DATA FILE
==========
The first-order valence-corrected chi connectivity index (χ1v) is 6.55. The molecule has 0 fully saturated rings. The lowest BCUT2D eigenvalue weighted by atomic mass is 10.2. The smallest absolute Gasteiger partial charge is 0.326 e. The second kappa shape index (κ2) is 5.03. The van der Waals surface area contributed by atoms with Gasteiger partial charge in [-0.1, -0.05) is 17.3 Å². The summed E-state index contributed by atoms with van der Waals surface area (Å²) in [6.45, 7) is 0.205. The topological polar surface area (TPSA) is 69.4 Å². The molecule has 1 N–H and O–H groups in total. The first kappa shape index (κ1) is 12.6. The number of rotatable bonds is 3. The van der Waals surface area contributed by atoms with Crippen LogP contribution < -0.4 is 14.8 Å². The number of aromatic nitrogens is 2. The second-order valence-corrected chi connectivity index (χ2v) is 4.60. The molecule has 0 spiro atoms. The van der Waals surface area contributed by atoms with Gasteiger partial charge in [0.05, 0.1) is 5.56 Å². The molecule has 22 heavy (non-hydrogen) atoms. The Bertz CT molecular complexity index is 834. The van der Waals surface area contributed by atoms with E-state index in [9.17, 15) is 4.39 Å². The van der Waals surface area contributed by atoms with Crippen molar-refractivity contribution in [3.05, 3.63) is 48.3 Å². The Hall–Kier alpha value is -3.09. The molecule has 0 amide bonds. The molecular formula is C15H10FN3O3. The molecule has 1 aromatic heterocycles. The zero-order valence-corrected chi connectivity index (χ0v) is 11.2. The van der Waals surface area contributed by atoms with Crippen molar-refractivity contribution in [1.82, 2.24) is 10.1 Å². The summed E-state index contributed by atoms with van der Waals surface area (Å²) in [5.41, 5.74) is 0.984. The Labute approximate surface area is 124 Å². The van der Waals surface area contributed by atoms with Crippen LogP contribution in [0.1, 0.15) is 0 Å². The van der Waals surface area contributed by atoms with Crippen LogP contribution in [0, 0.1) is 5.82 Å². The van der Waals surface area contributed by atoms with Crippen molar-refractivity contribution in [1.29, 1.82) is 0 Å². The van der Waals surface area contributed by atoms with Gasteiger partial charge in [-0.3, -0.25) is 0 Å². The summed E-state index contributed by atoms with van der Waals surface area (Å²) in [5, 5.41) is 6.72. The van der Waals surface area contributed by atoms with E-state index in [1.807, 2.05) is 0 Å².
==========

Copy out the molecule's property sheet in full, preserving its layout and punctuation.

The first-order valence-corrected chi connectivity index (χ1v) is 6.55. The molecule has 0 fully saturated rings. The lowest BCUT2D eigenvalue weighted by atomic mass is 10.2. The smallest absolute Gasteiger partial charge is 0.326 e. The second kappa shape index (κ2) is 5.03. The van der Waals surface area contributed by atoms with Gasteiger partial charge in [-0.1, -0.05) is 17.3 Å². The summed E-state index contributed by atoms with van der Waals surface area (Å²) in [6.45, 7) is 0.205. The topological polar surface area (TPSA) is 69.4 Å². The molecule has 1 N–H and O–H groups in total. The first kappa shape index (κ1) is 12.6. The number of rotatable bonds is 3. The van der Waals surface area contributed by atoms with Crippen LogP contribution < -0.4 is 14.8 Å². The number of aromatic nitrogens is 2. The second-order valence-corrected chi connectivity index (χ2v) is 4.60. The molecule has 0 spiro atoms. The van der Waals surface area contributed by atoms with Gasteiger partial charge in [0.05, 0.1) is 5.56 Å². The molecule has 22 heavy (non-hydrogen) atoms. The Bertz CT molecular complexity index is 834. The van der Waals surface area contributed by atoms with E-state index in [9.17, 15) is 4.39 Å². The van der Waals surface area contributed by atoms with Crippen molar-refractivity contribution in [3.05, 3.63) is 48.3 Å². The Hall–Kier alpha value is -3.09. The molecule has 0 amide bonds. The molecular formula is C15H10FN3O3. The molecule has 1 aromatic heterocycles. The zero-order valence-corrected chi connectivity index (χ0v) is 11.2. The van der Waals surface area contributed by atoms with Crippen molar-refractivity contribution in [1.82, 2.24) is 10.1 Å². The summed E-state index contributed by atoms with van der Waals surface area (Å²) in [5.41, 5.74) is 0.984. The Labute approximate surface area is 124 Å². The van der Waals surface area contributed by atoms with Crippen LogP contribution in [0.1, 0.15) is 0 Å². The van der Waals surface area contributed by atoms with Crippen LogP contribution in [0, 0.1) is 5.82 Å². The van der Waals surface area contributed by atoms with Crippen molar-refractivity contribution in [1.29, 1.82) is 0 Å². The van der Waals surface area contributed by atoms with Gasteiger partial charge in [-0.3, -0.25) is 0 Å². The summed E-state index contributed by atoms with van der Waals surface area (Å²) in [5, 5.41) is 6.72. The van der Waals surface area contributed by atoms with E-state index in [1.807, 2.05) is 0 Å².